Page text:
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Surrogacy is a costly process, even more-so than egg donation alone, because compensation for surrogates ranges from $18,000 to $29,000. It is understandable that a couple who has lost thousands of dollars on IVF cycles may wish to save some money when they finally come to a decision to choose the usage of a surrogate. One way to do this is by looking to India.

India has become one of the foremost nations in surrogate mothers, and the surrogates ask for much lower compensation (about $15,000) for their services. But like the adage goes, you pay for what you get. Here are a couple reasons why choosing a surrogate in America, while less cost effective, is ultimately the better choice.

To begin, there is the status of India’s healthcare for children. In an article on BBC News, it has been reported that Indian children, especially girls, often are lacking health care. The number is about 10 million children who die because they are lacking basic healthcare.

A child born by surrogacy in India would not necessarily be raised in India, but those first critical hours – or even days – of life would be in a country who cannot manage to provide healthcare to its own children. If India cannot effectively provide healthcare to its own children, how can we safely assume the country will provide healthcare for the child of non-citizens?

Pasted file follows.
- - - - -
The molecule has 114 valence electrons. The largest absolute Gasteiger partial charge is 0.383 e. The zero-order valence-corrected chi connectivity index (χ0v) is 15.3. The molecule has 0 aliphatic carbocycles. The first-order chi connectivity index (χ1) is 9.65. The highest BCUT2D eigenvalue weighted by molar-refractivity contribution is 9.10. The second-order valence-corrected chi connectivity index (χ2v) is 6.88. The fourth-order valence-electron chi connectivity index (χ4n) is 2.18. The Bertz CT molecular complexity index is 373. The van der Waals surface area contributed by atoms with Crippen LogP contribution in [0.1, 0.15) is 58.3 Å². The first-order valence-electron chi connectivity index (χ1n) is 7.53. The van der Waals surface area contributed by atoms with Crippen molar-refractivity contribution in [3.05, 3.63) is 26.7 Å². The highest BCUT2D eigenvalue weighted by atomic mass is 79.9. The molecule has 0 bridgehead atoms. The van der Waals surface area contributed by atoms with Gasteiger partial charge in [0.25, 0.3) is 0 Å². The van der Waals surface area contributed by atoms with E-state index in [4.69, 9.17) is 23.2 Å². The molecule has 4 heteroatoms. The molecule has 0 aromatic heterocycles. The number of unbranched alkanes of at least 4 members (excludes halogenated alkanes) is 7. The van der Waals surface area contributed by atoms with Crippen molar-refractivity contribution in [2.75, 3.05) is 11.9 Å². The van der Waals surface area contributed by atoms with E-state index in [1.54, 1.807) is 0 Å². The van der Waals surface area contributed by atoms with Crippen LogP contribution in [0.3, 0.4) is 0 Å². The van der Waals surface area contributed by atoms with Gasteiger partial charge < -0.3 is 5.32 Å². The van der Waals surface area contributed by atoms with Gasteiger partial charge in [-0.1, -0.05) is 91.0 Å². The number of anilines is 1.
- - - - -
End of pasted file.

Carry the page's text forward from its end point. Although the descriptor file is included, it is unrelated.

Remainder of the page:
On the legal side of things, a surrogacy in India can go completely awry due to restrictions on their adoption laws. As in the case of Ikufumi Yamada. He and his wife, who are Japanese, used a surrogate in India to bring their daughter into the world. However, during the pregnancy, the couple divorced.

The issue they faced was that the biological mother is uninterested in keeping her daughter; the surrogate mother cannot adopt her, and the biological father, who wanted his daughter, was not allowed to adopt her. Why? Because according to Indian law, a single male cannot adopt a female child. Despite the fact that this child is biologically related to him – Yamada was completely out of luck until the laws could be bent or totally changed in order to help him.

This same situation in America would pan out much differently. For one thing, the biological father would not even have to “adopt” the infant; she would be rightfully his by birth.

The lack of clear laws regarding surrogacy in India muddy the waters, and the lack of proper childhood healthcare is cause for concern. While monetary costs may be reduced from choosing surrogacy outside of the United States, the uncertainty as to the outcome of the birth is raised.

$15,000 for a surrogacy cycle may seem cost-effective, but taking home your own healthy child without any legal issues is truly priceless, and many states in America can guarantee that all measures are taken to ensure such an outcome.

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